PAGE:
Vitality Pact

'I'm not dead yet'

Ruud Schotting

Since I’ll soon be too old to work and UU will no longer need me, I have voluntarily started a labour detox: since September 1, I’ve been working one day less. Or rather, I’m trying to work one day less. Or, as my wife so delicately puts it, “another hopeless matter!” But humour me.

The idea is that I hand in a bit of my salary one day a week, keep building my pension and, on my day off, go do something fun that has nothing to do with my work as a professor. In UU’s HR terms, this is called the Vitality Pact Scheme. Of course, that name alone is already alarming. Who came up with that? At the same time, it forces you to face the facts: you’re getting old, so there’s something wrong with your vitality… 

Meet the Professor 2.0
In the scope of this detox programme, I voluntarily signed up to go to the day-care centre as a "guest grandpa" and read a children's book to the class of my two three-year-old grandchildren. Last Monday, during Kinderboekenweek (Children’s Books Week), the day had come! A sort of "Meet the Professor 2.0", this time in Rotterdam.

I was supposed to read the book Rambamboelie, which is about a little dog. About twelve three-year-olds were sitting in a circle around me, staring at me in anticipation. I thought it would be a great idea to break the ice by first asking the children a few questions. So, I cheerfully asked: “Who here has a dog? Raise your hand if you do.”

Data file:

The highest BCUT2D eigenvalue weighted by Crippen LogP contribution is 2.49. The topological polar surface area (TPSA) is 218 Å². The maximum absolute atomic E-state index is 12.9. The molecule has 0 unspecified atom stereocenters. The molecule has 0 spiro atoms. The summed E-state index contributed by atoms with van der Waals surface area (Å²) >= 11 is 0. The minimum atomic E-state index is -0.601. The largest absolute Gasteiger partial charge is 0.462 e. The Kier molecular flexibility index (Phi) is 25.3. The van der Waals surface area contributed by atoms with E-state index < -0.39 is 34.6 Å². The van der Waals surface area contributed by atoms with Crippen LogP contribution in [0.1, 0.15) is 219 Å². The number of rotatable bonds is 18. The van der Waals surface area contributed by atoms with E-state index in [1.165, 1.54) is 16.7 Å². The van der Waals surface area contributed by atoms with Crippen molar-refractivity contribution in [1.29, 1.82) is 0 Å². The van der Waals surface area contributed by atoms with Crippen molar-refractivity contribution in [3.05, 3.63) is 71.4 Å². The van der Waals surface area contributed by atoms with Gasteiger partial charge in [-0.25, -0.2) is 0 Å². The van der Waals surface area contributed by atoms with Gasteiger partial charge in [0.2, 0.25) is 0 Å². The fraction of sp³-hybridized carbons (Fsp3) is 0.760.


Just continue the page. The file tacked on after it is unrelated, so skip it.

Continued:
A pertinent question, considering the subject of the book I was about to read. However, none of the toddlers raised their hands. So, I said: “Really? Doesn't anybody have a dog?” A dismayed little boy said: “We used to have a dog, but it died.” And then, all the other toddlers were eager to join in... 

“My grandpa is dead and my mom’s dead too!” said a girl dressed in pink from head to toe, in a soft voice. “My grandpa and grandma have been dead for a very long time and my other grandpa is dead as well,” added a boy with big hazel eyes. And, of course, the next three-year-old young lady enthusiastically shouted: “I have two dead grandfathers and our guinea pig died too!” My grandson said: “Our cat is dead.” And then one of them lisped sobbingly and almost unintelligibly: “My grandmother is sick and she’s going to die…” That's when the first tears appeared! I looked around in bewilderment and heard myself say… “But luckily, I’m not dead yet!”

What was supposed to be a fun morning of reading had escalated into a flock of three-year-olds bidding on who had the most dead or dying grandpas, grandmas or pets in only two minutes…

To get the spirits up again, I started reading the book as light-heartedly as possible, telling them about the adventures of little dog Rambamboelie, whom I assumed would stay alive throughout the entire story. The funny thing is that, as I was reading the story, I kept thinking about that insane sentence of mine: “But luckily I’m not dead yet!” Especially the word "yet". It bothered me because it implies that it will be happening in the near future.

No choice